Travis Charest (born 1969) is a Canadian comic book penciller, inker and painter, known for his work on such books as Darkstars, WildC.A.T.s, Grifter/Shi, WildC.A.T.s/X-Men: The Golden Age and The Metabarons. He is known for his detailed line work and muted color palette, and is a much sought-after cover artist, having done extensive cover work for many other books, such as various Star Wars series from Dark Horse Comics.
Charest was born in 1969. He began drawing at as a child, attributing his artistic interest his mother, who he says, like he and his sister, also has artistic talent. Charest grew up on farm in Edmonton, Alberta, Canada.
Charest cites Mike Mignola, Adam Hughes and Brian Bolland among his artistic influences, as well as many artists from the early 20th century.
Because he grew up on a farm, Charest was isolated from the comics industry, and says the main reason he eventually turned to comics as a profession was because he could draw, having been through a number of dead-end jobs before deciding that comics was his calling. After sending samples to DC Comics, he was offered his first comics job, a Flash story in Showcase '93 #3 (March 1993). He followed that with another Flash story in Flash Annual #5 (August 1992), which he calls "my first real thing", and then a story focusing on an arm wrestling match between the Hulk and the Thing written by Peter David in Incredible Hulk Annual #18.
He later became the regular artist on Darkstars for issues 4 - 7. He also produced cover work for other DC titles such as The Outsiders, Batman, and Detective Comics.
Charest was then contacted by publisher Jim Lee, who offered him work for Wildstorm Productions. Charest's first work for that studio was a pinup that appeared in WildC.A.T.s #0 (June 1993). Later that same year, he illustrated WildC.A.T.s Special #1 (November 1993). He subsequently illustrated back-up stories featuring Voodoo and Warblade in issues 8 and 9 of the regular series (February and March, 1994). He became the regular artist of the series with issue #15, illustrating the title during the runs of writers James Robinson and Alan Moore. His last regular issue was #31 (September 1996), though he later returned to illustrate the title's 50th issue (June 1998).
In 1999, Charest joined writer Scott Lobdell on a second series of Wildcats, illustrating five of the first six issues. He subsequently moved to Paris to illustrate a Metabarons graphic novel for French bande dessinee publisher Humanoïdes Associés. With plans to paint the entire graphic novel, the progress on the book went much more slowly than Charest had anticipated, and he illustrated only the first 29 pages of the book. Humanoid Publishing selected Serbian artist Zoran Janjetov, who previously worked in the same Alejandro Jodorowsky Incal universe on John Defaul and Technopriests, to complete the art chores for the project.
By 2007 Charest had moved back to the United States, settling in California. Among his works are cover art for David Morrell's Captain America: The Chosen mini-series. He has also been running the free webcomic strip Spacegirl on his MSN group. In 2008, a limited edition printed volume hardcover of Spacegirl was self-published by Charest and Big Wow Art, collecting the first 56 strips of the series.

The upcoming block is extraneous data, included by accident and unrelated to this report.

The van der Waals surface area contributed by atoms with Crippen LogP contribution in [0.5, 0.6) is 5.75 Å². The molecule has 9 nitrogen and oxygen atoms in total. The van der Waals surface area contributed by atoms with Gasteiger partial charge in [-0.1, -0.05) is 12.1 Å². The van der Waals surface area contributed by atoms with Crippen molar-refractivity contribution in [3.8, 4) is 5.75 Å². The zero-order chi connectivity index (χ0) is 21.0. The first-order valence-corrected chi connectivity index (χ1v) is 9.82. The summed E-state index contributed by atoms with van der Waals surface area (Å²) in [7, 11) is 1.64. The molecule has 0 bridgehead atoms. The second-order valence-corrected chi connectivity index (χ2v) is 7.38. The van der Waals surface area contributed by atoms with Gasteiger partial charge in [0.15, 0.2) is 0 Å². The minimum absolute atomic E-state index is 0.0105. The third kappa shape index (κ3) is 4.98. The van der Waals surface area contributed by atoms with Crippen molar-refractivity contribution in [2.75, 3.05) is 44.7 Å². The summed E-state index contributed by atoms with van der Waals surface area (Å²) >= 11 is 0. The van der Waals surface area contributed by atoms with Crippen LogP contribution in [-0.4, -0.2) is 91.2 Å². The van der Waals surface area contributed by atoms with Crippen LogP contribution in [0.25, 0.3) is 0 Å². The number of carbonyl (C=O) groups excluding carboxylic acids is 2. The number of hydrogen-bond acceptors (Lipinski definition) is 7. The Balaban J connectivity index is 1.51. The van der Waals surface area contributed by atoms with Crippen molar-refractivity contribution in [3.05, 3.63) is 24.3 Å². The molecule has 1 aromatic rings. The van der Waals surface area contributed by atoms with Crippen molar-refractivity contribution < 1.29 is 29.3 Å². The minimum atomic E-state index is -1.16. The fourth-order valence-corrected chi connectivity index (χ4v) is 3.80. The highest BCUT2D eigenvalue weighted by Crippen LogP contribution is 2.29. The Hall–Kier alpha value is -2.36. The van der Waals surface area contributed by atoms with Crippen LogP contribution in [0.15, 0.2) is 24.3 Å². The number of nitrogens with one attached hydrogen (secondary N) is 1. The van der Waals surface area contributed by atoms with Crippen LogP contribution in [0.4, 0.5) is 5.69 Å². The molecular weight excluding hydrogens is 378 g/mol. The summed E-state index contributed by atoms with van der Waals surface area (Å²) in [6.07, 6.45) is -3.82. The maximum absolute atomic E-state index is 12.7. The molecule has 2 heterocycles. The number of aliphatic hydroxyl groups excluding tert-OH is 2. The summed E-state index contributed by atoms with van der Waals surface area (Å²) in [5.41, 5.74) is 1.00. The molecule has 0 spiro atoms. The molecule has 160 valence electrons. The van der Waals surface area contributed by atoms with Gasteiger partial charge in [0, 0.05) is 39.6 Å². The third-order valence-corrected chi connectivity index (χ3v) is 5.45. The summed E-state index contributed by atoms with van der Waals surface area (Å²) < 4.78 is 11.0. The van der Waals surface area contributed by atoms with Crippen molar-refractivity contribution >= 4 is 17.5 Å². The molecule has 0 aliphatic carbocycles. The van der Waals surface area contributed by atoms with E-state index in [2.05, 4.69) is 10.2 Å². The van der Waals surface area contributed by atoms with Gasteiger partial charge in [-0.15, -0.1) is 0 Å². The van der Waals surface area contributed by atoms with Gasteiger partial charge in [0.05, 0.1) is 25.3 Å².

Technique and materials
Charest usually prefers not to employ preliminary sketching practices, such as layouts, thumbnails or lightboxing, in part due to impatience, and in part because he enjoys the serendipitous nature in which artwork develops when produced with greater spontaneity. He also prefers to use reference only when rendering objects that require a degree of real-life accuracy, such as guns, vehicles or characters of licensed properties that must resemble actors with whom they are closely identified, as when he illustrated the cover to Star Trek: The Next Generation: Embrace the Wolf in 2000.
Charest previously illustrated on regular illustration board provided by publishers, though he disliked the non-photo blue lines printed on them. By 2000, he switched to Crescent board for all his work, because it does not warp when wet, produces sharper illustrations, and is more suitable for framing because it lacks the non-photo blue lines.
Charest uses mainly 2H lead to avoid smearing, and sometimes HB lead. For ink wash, he uses Rapidograph ink, and waters it down to three hues in order to achieve light gray, medium and charcoal tones, in addition to straight black. He applies the wash with watercolor brushes of various sizes. To ink linework he uses Rapidographs of all sizes. For color work, Charest uses Aquarelle watercolor pencils and acrylic paint for airbrush work. He also uses white Pelikan ink for additional effects such as highlights, fades and blends. Charest stated in 2000 that while he did not use a computer for his artwork, he would be using one soon, and anticipated they would be a necessity for professional artists.
According to Charest, the time he needs to finish a given page varies, depending on how fast his editor needs it, and what he is being paid, though because he came to prefer producing artwork that takes longer than the norm to complete by the time he left Wildstorm, he no longer finds it feasible to be the regular artist on a monthly series. He points to WildC.A.T.s/X-Men: The Golden Age as an example of a book that took him considerable time (under a year), though he stresses that he finished it on time.
Charest's work has influenced artists such as Chrissie Zullo and Shelby Robertson.
As of 1995, Charest was living in San Diego, California.